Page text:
Windows XP is virtually undefendable as an OS. You can install all of the security software you like, but if you’re looking to protect against zero-day exploits, the holes in the operating system are there, waiting to be probed open. With no more patches coming from Microsoft What's Next? Support Ends for Microsoft Security Essentials on Windows XP When Microsoft stopped supporting XP in 2014, they also announced that Microsoft Security Essentials would no longer be available, with updates for existing users available for a limited time only. That limited time has now... Read More , it’s the equivalent of driving around in a rusty old car and pretending that the bottom isn’t rotting away.

Using Windows XP? Upgrade to Windows 7 Your Best Options for a Windows XP Upgrade to Windows 7 It's time to let go of the Windows XP and upgrade to a secure operating system. This may be your last chance to upgrade to a relatively familiar Windows 7. We show you how. Read More  (and then onto Windows 10 7 Signs It's Time for You to Upgrade to Windows 10 We have given you many reasons to upgrade to Windows 10. If you're still uncertain, you should wait. For how long, you ask? Until you see the signs we've compiled for you here. Read More ) as soon as you can – the newer OS is far more secure 7 Ways Windows 10 is More Secure than Windows XP Even if you don't like Windows 10, you really should have migrated from Windows XP by now. We show you how the 13 year old operating system is now riddled with security issues. Read More .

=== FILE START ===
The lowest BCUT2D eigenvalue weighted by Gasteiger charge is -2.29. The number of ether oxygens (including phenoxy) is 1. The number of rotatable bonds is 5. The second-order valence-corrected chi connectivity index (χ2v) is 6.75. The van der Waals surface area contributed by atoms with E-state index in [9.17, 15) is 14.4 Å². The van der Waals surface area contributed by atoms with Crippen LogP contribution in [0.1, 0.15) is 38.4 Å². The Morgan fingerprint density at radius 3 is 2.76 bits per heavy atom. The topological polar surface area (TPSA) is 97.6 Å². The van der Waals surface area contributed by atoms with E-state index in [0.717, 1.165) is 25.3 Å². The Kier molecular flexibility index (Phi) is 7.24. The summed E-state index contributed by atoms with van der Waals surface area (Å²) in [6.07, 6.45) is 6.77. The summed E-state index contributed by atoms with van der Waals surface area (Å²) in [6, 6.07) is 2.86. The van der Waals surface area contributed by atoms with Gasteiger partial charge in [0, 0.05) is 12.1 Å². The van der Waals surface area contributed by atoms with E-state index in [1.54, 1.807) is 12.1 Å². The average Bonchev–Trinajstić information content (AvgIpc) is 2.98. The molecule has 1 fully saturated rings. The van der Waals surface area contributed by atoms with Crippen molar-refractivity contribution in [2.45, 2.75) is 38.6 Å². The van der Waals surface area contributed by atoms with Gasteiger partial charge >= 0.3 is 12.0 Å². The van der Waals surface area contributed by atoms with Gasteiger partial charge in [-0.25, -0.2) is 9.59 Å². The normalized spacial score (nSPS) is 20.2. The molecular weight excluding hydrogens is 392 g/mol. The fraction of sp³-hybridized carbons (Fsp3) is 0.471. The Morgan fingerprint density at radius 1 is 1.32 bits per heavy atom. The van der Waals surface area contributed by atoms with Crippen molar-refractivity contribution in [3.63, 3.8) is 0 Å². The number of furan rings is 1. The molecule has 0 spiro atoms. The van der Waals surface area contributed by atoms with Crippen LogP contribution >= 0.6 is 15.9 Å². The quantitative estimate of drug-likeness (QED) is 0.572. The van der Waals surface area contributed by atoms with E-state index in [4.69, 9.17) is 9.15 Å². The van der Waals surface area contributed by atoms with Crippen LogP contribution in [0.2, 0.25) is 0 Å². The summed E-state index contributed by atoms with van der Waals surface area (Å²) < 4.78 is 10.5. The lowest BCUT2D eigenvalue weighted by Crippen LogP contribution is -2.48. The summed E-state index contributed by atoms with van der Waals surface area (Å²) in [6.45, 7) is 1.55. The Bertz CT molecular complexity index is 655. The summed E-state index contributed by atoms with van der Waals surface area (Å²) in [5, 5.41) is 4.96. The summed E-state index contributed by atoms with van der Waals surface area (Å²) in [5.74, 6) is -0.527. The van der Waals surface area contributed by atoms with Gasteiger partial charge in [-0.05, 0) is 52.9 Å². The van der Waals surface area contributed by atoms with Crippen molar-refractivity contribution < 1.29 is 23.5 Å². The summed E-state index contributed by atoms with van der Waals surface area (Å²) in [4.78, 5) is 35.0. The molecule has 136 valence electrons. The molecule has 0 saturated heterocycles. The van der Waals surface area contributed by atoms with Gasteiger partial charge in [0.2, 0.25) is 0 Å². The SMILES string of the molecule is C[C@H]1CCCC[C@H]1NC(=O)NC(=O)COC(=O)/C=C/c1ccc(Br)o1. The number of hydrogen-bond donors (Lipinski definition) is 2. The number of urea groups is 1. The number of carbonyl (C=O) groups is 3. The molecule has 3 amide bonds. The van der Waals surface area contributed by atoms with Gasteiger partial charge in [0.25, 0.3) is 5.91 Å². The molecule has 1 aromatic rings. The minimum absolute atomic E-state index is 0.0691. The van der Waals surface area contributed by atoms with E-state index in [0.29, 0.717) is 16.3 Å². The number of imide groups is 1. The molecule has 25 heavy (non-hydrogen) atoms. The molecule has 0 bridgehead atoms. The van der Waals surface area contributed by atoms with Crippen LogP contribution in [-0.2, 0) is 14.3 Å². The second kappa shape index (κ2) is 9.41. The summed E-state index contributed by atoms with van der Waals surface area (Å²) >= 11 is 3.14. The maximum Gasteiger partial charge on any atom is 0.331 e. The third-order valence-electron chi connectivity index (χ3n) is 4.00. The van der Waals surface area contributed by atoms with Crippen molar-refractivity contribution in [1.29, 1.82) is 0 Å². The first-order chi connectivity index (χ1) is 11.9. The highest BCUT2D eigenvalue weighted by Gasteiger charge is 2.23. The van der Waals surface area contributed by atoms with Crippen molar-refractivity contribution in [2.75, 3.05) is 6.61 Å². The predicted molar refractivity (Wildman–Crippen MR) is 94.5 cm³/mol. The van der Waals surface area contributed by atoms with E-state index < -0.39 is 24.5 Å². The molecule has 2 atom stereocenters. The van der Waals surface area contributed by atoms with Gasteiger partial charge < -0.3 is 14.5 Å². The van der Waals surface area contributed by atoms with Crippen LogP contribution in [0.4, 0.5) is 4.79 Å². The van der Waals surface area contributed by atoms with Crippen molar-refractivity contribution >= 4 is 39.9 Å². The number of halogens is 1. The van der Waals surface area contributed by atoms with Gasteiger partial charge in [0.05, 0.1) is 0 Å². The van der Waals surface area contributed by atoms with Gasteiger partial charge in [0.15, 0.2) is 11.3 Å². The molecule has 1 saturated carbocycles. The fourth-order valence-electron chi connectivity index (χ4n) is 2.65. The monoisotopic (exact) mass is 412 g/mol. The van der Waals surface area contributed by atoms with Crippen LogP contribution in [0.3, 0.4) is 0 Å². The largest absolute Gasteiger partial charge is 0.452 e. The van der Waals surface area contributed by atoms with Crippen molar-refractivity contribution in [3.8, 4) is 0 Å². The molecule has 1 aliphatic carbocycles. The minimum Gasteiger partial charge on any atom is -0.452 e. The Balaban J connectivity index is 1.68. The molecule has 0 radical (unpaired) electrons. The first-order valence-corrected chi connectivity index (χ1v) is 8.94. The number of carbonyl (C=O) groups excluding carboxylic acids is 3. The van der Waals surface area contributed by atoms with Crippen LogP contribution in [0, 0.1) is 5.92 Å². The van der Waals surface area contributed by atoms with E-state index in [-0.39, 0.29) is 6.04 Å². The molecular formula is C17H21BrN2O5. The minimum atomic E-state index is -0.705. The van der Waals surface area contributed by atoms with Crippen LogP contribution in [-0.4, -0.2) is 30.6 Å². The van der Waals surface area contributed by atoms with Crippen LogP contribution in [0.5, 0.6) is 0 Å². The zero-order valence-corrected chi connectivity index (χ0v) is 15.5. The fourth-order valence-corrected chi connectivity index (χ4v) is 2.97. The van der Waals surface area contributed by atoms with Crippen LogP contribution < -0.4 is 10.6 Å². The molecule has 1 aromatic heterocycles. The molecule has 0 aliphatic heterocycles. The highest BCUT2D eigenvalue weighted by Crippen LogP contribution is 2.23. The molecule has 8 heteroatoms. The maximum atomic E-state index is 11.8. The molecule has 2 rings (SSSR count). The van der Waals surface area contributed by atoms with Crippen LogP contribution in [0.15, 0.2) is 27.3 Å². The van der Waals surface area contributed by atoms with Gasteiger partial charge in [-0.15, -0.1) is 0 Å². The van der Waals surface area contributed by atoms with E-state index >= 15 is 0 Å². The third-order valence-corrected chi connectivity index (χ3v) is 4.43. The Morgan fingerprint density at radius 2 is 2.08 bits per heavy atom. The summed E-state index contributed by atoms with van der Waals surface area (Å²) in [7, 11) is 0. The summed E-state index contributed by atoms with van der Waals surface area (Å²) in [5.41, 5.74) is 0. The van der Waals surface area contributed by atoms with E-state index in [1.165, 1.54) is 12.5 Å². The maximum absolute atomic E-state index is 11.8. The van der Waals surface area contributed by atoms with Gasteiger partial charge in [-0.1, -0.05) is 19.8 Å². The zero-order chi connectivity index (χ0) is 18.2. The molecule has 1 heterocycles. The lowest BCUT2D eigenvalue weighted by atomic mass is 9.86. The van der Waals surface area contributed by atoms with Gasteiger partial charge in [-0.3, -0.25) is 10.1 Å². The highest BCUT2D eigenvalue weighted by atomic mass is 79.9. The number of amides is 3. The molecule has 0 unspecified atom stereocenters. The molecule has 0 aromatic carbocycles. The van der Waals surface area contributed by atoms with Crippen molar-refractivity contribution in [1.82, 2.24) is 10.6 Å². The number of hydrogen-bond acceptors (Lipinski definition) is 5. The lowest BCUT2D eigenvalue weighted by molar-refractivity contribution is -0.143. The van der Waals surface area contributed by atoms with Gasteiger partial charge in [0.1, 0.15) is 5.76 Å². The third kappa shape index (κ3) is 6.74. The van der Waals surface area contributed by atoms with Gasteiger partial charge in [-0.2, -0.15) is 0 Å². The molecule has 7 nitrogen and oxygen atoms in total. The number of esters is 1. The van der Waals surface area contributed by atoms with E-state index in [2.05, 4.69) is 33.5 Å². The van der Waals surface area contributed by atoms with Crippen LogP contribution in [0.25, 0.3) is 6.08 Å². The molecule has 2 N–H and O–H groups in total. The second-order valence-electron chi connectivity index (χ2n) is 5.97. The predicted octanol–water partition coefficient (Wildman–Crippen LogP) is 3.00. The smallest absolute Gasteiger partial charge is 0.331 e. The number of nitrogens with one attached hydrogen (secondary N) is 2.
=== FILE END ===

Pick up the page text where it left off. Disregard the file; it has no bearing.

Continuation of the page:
2. Install Strong Anti-Virus Software

Even if you are using a regularly updated operating system, the importance of keeping it secure should never be overlooked. We’ve espoused the virtues of free anti-virus (AV) tools The 5 Best Free Internet Security Software for Windows Need antivirus, anti-malware, and real-time security? Here are the best free internet security software for Windows. Read More and even looked at tools that can be run from your browser 7 Free Antivirus Tools for Your Browser: Scan Links Before You Click Viruses, malware, phished websites. Online mousetraps are lying in wait for some poor sucker to click on, so their computer can be added to the collection of zombie computers spewing out spam. Read More , but for the optimum results you really need to be using a full AV suite, complete with firewall, real time scanning, phishing detection How to Spot a Phishing Email Catching a phishing email is tough! Scammers pose as PayPal or Amazon, trying to steal your password and credit card information, are their deception is almost perfect. We show you how to spot the fraud. Read More , and a password manager (see below).

5 Ways to Protect Yourself from a Zero-Day Exploit muo windows w10defender update